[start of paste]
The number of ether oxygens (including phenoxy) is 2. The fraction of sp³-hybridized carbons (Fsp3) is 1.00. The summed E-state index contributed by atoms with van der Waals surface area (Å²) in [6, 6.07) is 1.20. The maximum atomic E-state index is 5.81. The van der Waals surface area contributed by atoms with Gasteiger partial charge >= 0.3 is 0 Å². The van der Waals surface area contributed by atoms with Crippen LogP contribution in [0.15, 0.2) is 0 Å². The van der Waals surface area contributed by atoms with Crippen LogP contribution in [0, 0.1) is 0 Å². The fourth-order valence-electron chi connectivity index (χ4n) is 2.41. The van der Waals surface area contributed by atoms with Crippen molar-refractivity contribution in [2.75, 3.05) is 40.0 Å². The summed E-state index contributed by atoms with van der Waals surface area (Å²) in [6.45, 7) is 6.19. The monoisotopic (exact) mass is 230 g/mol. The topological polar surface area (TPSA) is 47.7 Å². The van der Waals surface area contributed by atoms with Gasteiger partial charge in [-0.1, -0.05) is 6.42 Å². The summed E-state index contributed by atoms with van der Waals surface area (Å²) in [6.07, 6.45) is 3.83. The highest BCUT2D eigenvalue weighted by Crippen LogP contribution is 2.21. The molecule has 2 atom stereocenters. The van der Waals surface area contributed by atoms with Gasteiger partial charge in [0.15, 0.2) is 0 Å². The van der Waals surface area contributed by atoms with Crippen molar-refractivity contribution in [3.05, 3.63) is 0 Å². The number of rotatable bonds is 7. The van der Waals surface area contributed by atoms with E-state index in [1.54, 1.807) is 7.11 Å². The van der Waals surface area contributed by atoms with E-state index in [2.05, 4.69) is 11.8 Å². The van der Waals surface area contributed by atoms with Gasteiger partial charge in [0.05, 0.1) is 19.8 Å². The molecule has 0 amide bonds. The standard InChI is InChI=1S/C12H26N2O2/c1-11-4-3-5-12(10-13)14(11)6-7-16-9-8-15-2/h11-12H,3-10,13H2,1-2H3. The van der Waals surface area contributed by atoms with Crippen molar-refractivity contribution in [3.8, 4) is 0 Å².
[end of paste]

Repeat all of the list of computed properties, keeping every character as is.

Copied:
The number of ether oxygens (including phenoxy) is 2. The fraction of sp³-hybridized carbons (Fsp3) is 1.00. The summed E-state index contributed by atoms with van der Waals surface area (Å²) in [6, 6.07) is 1.20. The maximum atomic E-state index is 5.81. The van der Waals surface area contributed by atoms with Gasteiger partial charge >= 0.3 is 0 Å². The van der Waals surface area contributed by atoms with Crippen LogP contribution in [0.15, 0.2) is 0 Å². The van der Waals surface area contributed by atoms with Crippen LogP contribution in [0, 0.1) is 0 Å². The fourth-order valence-electron chi connectivity index (χ4n) is 2.41. The van der Waals surface area contributed by atoms with Crippen molar-refractivity contribution in [2.75, 3.05) is 40.0 Å². The summed E-state index contributed by atoms with van der Waals surface area (Å²) in [6.45, 7) is 6.19. The monoisotopic (exact) mass is 230 g/mol. The topological polar surface area (TPSA) is 47.7 Å². The van der Waals surface area contributed by atoms with Gasteiger partial charge in [-0.1, -0.05) is 6.42 Å². The summed E-state index contributed by atoms with van der Waals surface area (Å²) in [6.07, 6.45) is 3.83. The highest BCUT2D eigenvalue weighted by Crippen LogP contribution is 2.21. The molecule has 2 atom stereocenters. The van der Waals surface area contributed by atoms with Gasteiger partial charge in [0.15, 0.2) is 0 Å². The van der Waals surface area contributed by atoms with Crippen molar-refractivity contribution in [3.05, 3.63) is 0 Å². The number of rotatable bonds is 7. The van der Waals surface area contributed by atoms with E-state index in [1.54, 1.807) is 7.11 Å². The van der Waals surface area contributed by atoms with E-state index in [2.05, 4.69) is 11.8 Å². The van der Waals surface area contributed by atoms with Gasteiger partial charge in [0.05, 0.1) is 19.8 Å². The molecule has 0 amide bonds. The standard InChI is InChI=1S/C12H26N2O2/c1-11-4-3-5-12(10-13)14(11)6-7-16-9-8-15-2/h11-12H,3-10,13H2,1-2H3. The van der Waals surface area contributed by atoms with Crippen molar-refractivity contribution in [3.8, 4) is 0 Å².